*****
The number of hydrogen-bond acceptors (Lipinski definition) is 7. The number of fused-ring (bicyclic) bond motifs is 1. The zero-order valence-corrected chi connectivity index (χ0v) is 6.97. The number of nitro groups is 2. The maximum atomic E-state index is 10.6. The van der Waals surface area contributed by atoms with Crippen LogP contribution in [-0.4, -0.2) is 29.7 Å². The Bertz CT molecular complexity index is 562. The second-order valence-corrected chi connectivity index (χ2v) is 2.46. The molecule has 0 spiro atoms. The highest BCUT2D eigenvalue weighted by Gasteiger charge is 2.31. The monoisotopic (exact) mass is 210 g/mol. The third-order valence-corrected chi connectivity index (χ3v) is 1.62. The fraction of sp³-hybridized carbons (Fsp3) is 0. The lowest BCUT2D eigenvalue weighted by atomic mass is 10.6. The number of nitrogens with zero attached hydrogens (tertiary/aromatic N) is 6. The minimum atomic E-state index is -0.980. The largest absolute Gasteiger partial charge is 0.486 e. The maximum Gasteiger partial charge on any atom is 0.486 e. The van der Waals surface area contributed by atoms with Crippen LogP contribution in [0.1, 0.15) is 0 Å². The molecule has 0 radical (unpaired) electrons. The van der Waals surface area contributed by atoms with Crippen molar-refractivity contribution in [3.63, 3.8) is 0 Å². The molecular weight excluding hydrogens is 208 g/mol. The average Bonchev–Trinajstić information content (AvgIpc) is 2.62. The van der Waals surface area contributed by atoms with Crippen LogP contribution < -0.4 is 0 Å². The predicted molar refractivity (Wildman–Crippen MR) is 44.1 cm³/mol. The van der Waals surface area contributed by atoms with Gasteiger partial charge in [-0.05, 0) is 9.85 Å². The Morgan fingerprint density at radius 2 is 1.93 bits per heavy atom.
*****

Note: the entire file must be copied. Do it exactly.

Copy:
The number of hydrogen-bond acceptors (Lipinski definition) is 7. The number of fused-ring (bicyclic) bond motifs is 1. The zero-order valence-corrected chi connectivity index (χ0v) is 6.97. The number of nitro groups is 2. The maximum atomic E-state index is 10.6. The van der Waals surface area contributed by atoms with Crippen LogP contribution in [-0.4, -0.2) is 29.7 Å². The Bertz CT molecular complexity index is 562. The second-order valence-corrected chi connectivity index (χ2v) is 2.46. The molecule has 0 spiro atoms. The highest BCUT2D eigenvalue weighted by Gasteiger charge is 2.31. The monoisotopic (exact) mass is 210 g/mol. The third-order valence-corrected chi connectivity index (χ3v) is 1.62. The fraction of sp³-hybridized carbons (Fsp3) is 0. The lowest BCUT2D eigenvalue weighted by atomic mass is 10.6. The number of nitrogens with zero attached hydrogens (tertiary/aromatic N) is 6. The minimum atomic E-state index is -0.980. The largest absolute Gasteiger partial charge is 0.486 e. The maximum Gasteiger partial charge on any atom is 0.486 e. The van der Waals surface area contributed by atoms with Crippen LogP contribution in [0.1, 0.15) is 0 Å². The molecule has 0 radical (unpaired) electrons. The van der Waals surface area contributed by atoms with Crippen molar-refractivity contribution in [3.63, 3.8) is 0 Å². The molecular weight excluding hydrogens is 208 g/mol. The average Bonchev–Trinajstić information content (AvgIpc) is 2.62. The van der Waals surface area contributed by atoms with Crippen LogP contribution < -0.4 is 0 Å². The predicted molar refractivity (Wildman–Crippen MR) is 44.1 cm³/mol. The van der Waals surface area contributed by atoms with Gasteiger partial charge in [-0.05, 0) is 9.85 Å². The Morgan fingerprint density at radius 2 is 1.93 bits per heavy atom.